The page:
I don’t recall when I first heard the phrase, but I do remember the cognitive dissonance I felt upon first hearing it. The words implied something I was uncomfortable believing. And to resolve that dissonance I set out to learn more about it: “high-stakes testing”. What is it? What does it mean? Is testing in our schools really a high-stakes activity? And for whom? And under what circumstances?
“High Stakes” in the English lexicon
What are ‘stakes’? And what, therefore, are ‘high stakes’? Let’s consult the dictionary (a research method I frequently used in middle school!) Stakes are the amount wagered, or one’s monetary interest or share in a venture. And, high-stakes describes “a situation that has a lot of risk and in which someone is likely to either get or lose an advantage, or a lot of money.”
From 1960 to 1990, the adjective phrase “high-stakes” was most often used in reference to gambling. Google Ngram, which counts the frequency of words uses in all printed sources, shows us that eight of the top ten most frequent uses of “high stakes” in this period were related to wagering (poker, gambling, games, bingo (!), card games, etc.) This usage continues today. For example, I saw an advertisement on a sports website the other day for “high stakes fantasy football”. This usage makes sense, as gambling is a win/lose proposition and usually an all/nothing outcome. If you wager on a hand of cards, you either lose it all or walk away with much more than you came with. (Perhaps this element of risk and highly-variable outcomes is part of the appeal of gambling.)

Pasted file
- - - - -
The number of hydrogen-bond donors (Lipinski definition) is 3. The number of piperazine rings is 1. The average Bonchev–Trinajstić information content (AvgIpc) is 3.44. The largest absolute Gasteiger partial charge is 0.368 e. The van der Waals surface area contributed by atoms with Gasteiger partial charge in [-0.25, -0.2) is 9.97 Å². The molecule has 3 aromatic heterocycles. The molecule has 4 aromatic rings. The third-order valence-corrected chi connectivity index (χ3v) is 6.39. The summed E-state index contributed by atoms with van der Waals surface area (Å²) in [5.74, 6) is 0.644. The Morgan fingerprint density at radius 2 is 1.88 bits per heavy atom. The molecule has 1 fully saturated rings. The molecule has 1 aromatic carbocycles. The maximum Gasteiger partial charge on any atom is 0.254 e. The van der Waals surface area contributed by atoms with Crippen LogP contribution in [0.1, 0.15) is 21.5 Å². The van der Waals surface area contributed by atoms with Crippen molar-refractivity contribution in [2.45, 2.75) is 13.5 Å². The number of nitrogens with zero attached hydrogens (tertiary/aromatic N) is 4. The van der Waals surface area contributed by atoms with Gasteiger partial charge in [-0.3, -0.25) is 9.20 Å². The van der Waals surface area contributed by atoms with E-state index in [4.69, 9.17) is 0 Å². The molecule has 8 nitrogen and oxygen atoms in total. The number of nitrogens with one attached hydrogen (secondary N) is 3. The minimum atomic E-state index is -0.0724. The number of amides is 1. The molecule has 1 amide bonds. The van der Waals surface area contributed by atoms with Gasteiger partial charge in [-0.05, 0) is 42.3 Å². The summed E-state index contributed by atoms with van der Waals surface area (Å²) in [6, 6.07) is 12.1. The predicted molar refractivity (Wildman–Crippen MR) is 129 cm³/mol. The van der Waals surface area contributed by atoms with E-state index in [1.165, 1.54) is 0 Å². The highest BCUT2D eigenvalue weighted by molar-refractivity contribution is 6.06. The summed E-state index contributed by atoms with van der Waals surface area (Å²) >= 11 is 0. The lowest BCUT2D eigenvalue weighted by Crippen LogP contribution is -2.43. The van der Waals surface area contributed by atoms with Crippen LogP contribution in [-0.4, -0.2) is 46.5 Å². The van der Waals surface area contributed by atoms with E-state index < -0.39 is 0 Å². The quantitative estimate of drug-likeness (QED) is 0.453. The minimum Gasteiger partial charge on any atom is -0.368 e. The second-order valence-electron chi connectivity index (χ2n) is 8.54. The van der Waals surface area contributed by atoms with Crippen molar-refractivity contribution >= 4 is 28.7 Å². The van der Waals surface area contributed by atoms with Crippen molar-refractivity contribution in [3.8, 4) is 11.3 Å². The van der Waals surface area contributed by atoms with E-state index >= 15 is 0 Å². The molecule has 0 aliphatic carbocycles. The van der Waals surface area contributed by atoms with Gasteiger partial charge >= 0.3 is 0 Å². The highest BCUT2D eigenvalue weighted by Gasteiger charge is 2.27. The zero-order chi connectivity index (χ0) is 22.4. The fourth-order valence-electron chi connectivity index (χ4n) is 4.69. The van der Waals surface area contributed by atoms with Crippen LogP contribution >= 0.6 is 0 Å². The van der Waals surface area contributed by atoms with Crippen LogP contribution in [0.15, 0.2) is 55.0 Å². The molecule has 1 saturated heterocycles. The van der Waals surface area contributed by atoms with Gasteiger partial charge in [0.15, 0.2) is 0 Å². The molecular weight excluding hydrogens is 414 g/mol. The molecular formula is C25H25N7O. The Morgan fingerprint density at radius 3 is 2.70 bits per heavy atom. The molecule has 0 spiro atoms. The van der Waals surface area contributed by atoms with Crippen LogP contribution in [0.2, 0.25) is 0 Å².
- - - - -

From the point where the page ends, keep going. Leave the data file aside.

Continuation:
In the 1990s, the phrase “high stakes testing” broke into the top 10, and within a few years, it rocketed to the top of Google Ngram charts. By 2008 six of the top 10 uses of “high stakes” were in reference to testing and accountability.
What caused the usage explosion? In 1998 Louisiana implemented standardized testing, with an extra kicker. They would use the test results with fourth and eight graders to stop the practice of ‘social promotion‘. If the test was not passed, students would be held back and given extra help. A number of other states quickly followed in the footsteps of Louisiana.
In 2002 No Child Left Behind was passed by the Federal Government, mandating the annual testing of 3rd – 8th graders, with the aim of ensuring all children receive a good local education. Holding back students was not a feature of NCLB, but there were accountability provisions for schools not making suitable annual progress. The term “high stakes testing” emerged as a way to describe these accountability systems.
What is “at stake” with testing today?
In the U.S. today, the “stakes” of testing are not always consistent from state to state. And it is not always easy to determine what the rules and consequences truly are in a given jurisdiction. Moreover, the stakes may be different for each actor in the school system: students, teachers, and districts.
In Pennsylvania, there are two exams which are administered by law: the PSSA, and the Keystones. These compulsory exams are the cornerstones of the state accountability system. Therefore, this is where we should focus our attention to understand how much is at stake.
I will start with the PSSAs. In my next three posts, I will examine what is at stake for students, teachers, and schools.